Damage to Kivalina from global warming has been documented in official government reports by the Army Corps of Engineers and the General Accounting Office, Pawa said.

The lawsuit invokes the federal common law of public nuisance, and every entity that contributes to the pollution problem harming Kivalina is liable, Pawa said. "You can sue them one at a time or some subset of them," he said.

The lawsuit also accuses some of the defendants of a conspiracy to mislead the public regarding the causes and consequences of global warming. The suit was filed in California because that's where many of the defendants are located or do business, Pawa said.

Without commenting on the lawsuit, Exxon Mobil's Walton said the company takes the issue of climate change seriously.

"Exxon Mobil is taking action by reducing greenhouse gas emissions in our operations, supporting research into technology breakthroughs and participating in constructive dialogues on policy options with NGOs, industry and policy makers," he said.

The other oil companies named were BP PLC, BP American, BP Products North America, Chevron, Chevron USA, ConocoPhillips, Royal Dutch Shell PLC and Shell Oil.

Also named were Peabody Energy, a major coal producer, and power companies AES, American Electric Power, American Electric Power Services, DTE Energy, Duke Energy, Dynegy Holdings, Edison International, MidAmerican Energy Holdings, Mirant Corp., NRG Energy, Pinnacle West Capital, Reliant Energy, The Southern Co. and Xcel Energy.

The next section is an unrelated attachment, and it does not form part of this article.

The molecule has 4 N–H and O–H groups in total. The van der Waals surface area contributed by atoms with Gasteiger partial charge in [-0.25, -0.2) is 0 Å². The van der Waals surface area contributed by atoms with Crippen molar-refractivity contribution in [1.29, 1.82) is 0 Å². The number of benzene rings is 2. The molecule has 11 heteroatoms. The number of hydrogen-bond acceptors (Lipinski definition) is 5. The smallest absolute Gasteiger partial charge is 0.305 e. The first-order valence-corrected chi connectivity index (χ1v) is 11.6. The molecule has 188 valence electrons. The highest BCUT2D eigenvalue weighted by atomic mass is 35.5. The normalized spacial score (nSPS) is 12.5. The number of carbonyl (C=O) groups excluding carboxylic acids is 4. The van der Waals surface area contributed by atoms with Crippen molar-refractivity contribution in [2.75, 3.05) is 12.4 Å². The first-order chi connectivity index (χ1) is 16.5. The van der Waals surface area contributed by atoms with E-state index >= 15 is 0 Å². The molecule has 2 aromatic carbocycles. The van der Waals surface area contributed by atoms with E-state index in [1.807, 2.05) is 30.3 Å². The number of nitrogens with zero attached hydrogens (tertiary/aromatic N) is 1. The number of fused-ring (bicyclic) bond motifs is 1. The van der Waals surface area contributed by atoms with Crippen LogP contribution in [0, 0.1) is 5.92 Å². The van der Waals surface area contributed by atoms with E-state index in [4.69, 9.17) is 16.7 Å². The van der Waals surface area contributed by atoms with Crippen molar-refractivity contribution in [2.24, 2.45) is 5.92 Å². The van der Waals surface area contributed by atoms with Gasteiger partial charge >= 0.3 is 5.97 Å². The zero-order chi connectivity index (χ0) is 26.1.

Copyright 2008 The Associated Press.
http://www.cnn.com/2008/WORLD/americas/02/26/us.warming.ap/index.html
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« Reply #63 on: March 15, 2009, 07:57:08 am »

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     Tools of ancient Alaskans emerge from ice
on: July 27, 2007, 09:13:44 pm Quote 

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                                         Tools of ancient Alaskans emerge from ice






By Ned Rozell
July 26, 2007

On a late summer evening a few years ago, a scrap of birch bark caught William Manley's eye as he walked along the edge of an ice field in the Wrangell-St. Elias Mountains. The geologist yelled to nearby archaeologist Jim Dixon and Ruth Ann Warden of the Ahtna Heritage Foundation.

"When I pointed it out to Jim and Ruth Ann, they immediately saw that it was something special," said Manley, who works for the Institute of Arctic and Alpine Research at the University of Colorado at Boulder.

Dixon and Warden noticed stitching holes in the bark fragment that lay among recently exposed rocks and moss. After later dating the birch-bark basket, they found an Alaskan had left it at the site about 650 years ago.
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« Reply #64 on: March 15, 2009, 07:58:27 am »




             

The remains of a 650-year old birch bark basket complete with stitching holes, found at the base of an ice patch in the Wrangell-St. Elias Mountains.

Photo by
William Manley
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« Reply #65 on: March 15, 2009, 08:18:26 am »